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Falsely Induced by Rel Testing
Can a reliability test induce false failures?
What failure mechanisms can be falsely induced by reliability testing?
to assess the reliability of devices are designed to make sample units
fail by subjecting the parts to conditions that accelerate specific
failure mechanisms. What the reliability engineer must understand
though is that reliability testing, if not performed properly, can
induce false failures not representative of the true reliability of a
population of devices. Needless to say, a reliability engineer
must be aware of what these false failures are and how they can be
the ability to subject parts to high temperature in the presence of
electrical excitation, has long been used to accelerate oxide failures
and transistor degradations.
Burn-in, however, requires extensive handling of the samples, since
these need to be loaded onto and unloaded from burn-in boards.
Burn-in can therefore induce false failures related to loss of
electrical contact due to lead deformation. Burn-in can likewise
result in EOS issues, i.e., when the
burn-in board or a power supply used is questionable.
A few of the
industry-standard reliability tests such as HAST and THB subject parts to moisture,
and therefore require deionized (DI) water as utility input. Unfortunately,
the inadvertent use of contaminated water as input can result in metal
corrosion in the samples, whether at package- or die-level. Thus,
corrosion issues found after reliability testing that affect both the
qualification and control samples must prompt the reliability engineer
to check the DI water used, just to make sure that the corrosion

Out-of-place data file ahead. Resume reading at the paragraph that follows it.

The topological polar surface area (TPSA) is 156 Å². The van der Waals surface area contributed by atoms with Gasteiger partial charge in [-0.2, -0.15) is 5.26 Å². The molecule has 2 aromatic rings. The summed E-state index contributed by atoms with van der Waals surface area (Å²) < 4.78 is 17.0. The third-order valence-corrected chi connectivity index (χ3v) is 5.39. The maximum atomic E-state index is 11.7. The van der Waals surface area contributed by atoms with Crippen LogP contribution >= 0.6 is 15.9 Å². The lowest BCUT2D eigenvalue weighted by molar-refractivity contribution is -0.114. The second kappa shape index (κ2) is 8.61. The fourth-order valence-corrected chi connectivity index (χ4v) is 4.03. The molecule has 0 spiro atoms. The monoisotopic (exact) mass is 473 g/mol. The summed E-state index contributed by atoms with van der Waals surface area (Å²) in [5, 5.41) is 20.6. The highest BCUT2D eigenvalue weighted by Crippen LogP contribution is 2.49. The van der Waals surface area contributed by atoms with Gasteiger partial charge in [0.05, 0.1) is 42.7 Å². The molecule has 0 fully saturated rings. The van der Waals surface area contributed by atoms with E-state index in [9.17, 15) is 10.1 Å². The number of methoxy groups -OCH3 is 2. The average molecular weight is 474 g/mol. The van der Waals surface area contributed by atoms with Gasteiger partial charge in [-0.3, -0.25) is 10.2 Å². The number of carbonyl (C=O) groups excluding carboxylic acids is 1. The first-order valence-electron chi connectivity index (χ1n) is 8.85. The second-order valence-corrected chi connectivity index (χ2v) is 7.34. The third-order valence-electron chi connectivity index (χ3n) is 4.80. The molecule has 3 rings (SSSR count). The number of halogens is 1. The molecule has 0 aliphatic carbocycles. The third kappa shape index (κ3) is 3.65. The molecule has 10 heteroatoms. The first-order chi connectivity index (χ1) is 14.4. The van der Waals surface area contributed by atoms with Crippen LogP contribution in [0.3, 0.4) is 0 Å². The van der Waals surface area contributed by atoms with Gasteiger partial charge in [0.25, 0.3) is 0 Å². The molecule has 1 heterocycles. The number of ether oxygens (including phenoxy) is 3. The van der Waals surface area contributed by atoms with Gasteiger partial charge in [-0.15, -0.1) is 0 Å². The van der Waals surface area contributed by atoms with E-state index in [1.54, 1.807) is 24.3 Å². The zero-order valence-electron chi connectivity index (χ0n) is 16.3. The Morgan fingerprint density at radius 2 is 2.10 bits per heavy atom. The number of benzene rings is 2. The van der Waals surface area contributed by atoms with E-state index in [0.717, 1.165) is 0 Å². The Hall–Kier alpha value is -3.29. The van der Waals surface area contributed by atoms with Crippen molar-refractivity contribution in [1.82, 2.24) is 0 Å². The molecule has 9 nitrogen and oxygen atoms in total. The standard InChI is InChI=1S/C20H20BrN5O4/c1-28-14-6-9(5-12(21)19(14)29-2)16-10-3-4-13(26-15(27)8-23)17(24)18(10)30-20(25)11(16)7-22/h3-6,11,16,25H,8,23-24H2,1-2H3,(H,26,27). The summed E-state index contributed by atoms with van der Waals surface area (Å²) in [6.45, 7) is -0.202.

failures were not simply due to the input water used.
ESD is another failure mechanism that can be
falsely induced by the reliability testing itself. The preparation and
handling of samples, if not done in an ESD-preventive manner, can cause
the samples to fail by, well, ESD. Thus, ESD controls that are
implemented in production lines must also apply to the reliability lab.
intermetallic growths and
excessive oxidation of metal surfaces, on the other hand, can result from excessive
environmental chamber temperatures. An equipment or set-up problem
that results in a higher temperature inside the chamber than what's
required will falsely accelerate the mentioned failure mechanisms.
Discoloration of the samples are obvious signs of exposure to excessive
temperatures, but this may not always be present. Failures due to
excessive intermetallic formation must therefore trigger the reliability
engineer to check if the oven used is providing the correct thermal
stress to the samples.
just some of the common failure mechanisms falsely induced by the
reliability testing itself. Every reliability engineer must
therefore consider the possibility of failures that are falsely induced
by the rel test itself whenever conducting investigations on
qualification or reliability monitor failures.
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